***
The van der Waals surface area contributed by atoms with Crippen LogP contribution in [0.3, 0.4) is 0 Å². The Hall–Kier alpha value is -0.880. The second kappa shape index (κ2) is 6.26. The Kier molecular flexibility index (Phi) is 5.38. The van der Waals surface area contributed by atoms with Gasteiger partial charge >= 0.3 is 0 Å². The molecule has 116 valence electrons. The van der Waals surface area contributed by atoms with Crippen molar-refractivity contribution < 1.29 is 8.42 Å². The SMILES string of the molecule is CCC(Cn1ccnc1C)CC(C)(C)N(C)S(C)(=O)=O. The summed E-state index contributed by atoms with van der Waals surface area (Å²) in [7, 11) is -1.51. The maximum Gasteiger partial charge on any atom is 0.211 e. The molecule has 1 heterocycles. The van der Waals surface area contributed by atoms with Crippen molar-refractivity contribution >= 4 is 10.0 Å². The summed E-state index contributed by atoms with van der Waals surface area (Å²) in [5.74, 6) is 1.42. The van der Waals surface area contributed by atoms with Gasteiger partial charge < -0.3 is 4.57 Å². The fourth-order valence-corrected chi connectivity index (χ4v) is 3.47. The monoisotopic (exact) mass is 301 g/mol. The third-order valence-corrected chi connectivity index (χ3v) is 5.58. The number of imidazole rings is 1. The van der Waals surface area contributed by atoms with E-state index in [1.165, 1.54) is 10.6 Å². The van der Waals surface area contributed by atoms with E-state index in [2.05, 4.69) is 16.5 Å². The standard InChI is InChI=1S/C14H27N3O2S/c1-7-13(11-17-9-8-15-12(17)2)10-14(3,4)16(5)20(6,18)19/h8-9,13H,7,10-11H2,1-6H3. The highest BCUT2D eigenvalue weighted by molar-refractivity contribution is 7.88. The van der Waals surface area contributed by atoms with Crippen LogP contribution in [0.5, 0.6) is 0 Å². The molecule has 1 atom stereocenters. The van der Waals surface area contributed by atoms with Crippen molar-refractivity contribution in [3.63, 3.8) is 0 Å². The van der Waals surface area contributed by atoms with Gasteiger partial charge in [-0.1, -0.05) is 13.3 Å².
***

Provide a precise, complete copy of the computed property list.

The van der Waals surface area contributed by atoms with Crippen LogP contribution in [0.3, 0.4) is 0 Å². The Hall–Kier alpha value is -0.880. The second kappa shape index (κ2) is 6.26. The Kier molecular flexibility index (Phi) is 5.38. The van der Waals surface area contributed by atoms with Gasteiger partial charge >= 0.3 is 0 Å². The molecule has 116 valence electrons. The van der Waals surface area contributed by atoms with Crippen molar-refractivity contribution < 1.29 is 8.42 Å². The SMILES string of the molecule is CCC(Cn1ccnc1C)CC(C)(C)N(C)S(C)(=O)=O. The summed E-state index contributed by atoms with van der Waals surface area (Å²) in [7, 11) is -1.51. The maximum Gasteiger partial charge on any atom is 0.211 e. The molecule has 1 heterocycles. The van der Waals surface area contributed by atoms with Crippen molar-refractivity contribution >= 4 is 10.0 Å². The summed E-state index contributed by atoms with van der Waals surface area (Å²) in [5.74, 6) is 1.42. The van der Waals surface area contributed by atoms with Gasteiger partial charge < -0.3 is 4.57 Å². The fourth-order valence-corrected chi connectivity index (χ4v) is 3.47. The monoisotopic (exact) mass is 301 g/mol. The third-order valence-corrected chi connectivity index (χ3v) is 5.58. The number of imidazole rings is 1. The van der Waals surface area contributed by atoms with E-state index in [1.165, 1.54) is 10.6 Å². The van der Waals surface area contributed by atoms with E-state index in [2.05, 4.69) is 16.5 Å². The standard InChI is InChI=1S/C14H27N3O2S/c1-7-13(11-17-9-8-15-12(17)2)10-14(3,4)16(5)20(6,18)19/h8-9,13H,7,10-11H2,1-6H3. The highest BCUT2D eigenvalue weighted by molar-refractivity contribution is 7.88. The van der Waals surface area contributed by atoms with Crippen LogP contribution in [0.5, 0.6) is 0 Å². The molecule has 1 atom stereocenters. The van der Waals surface area contributed by atoms with Crippen molar-refractivity contribution in [3.63, 3.8) is 0 Å². The van der Waals surface area contributed by atoms with Gasteiger partial charge in [-0.1, -0.05) is 13.3 Å².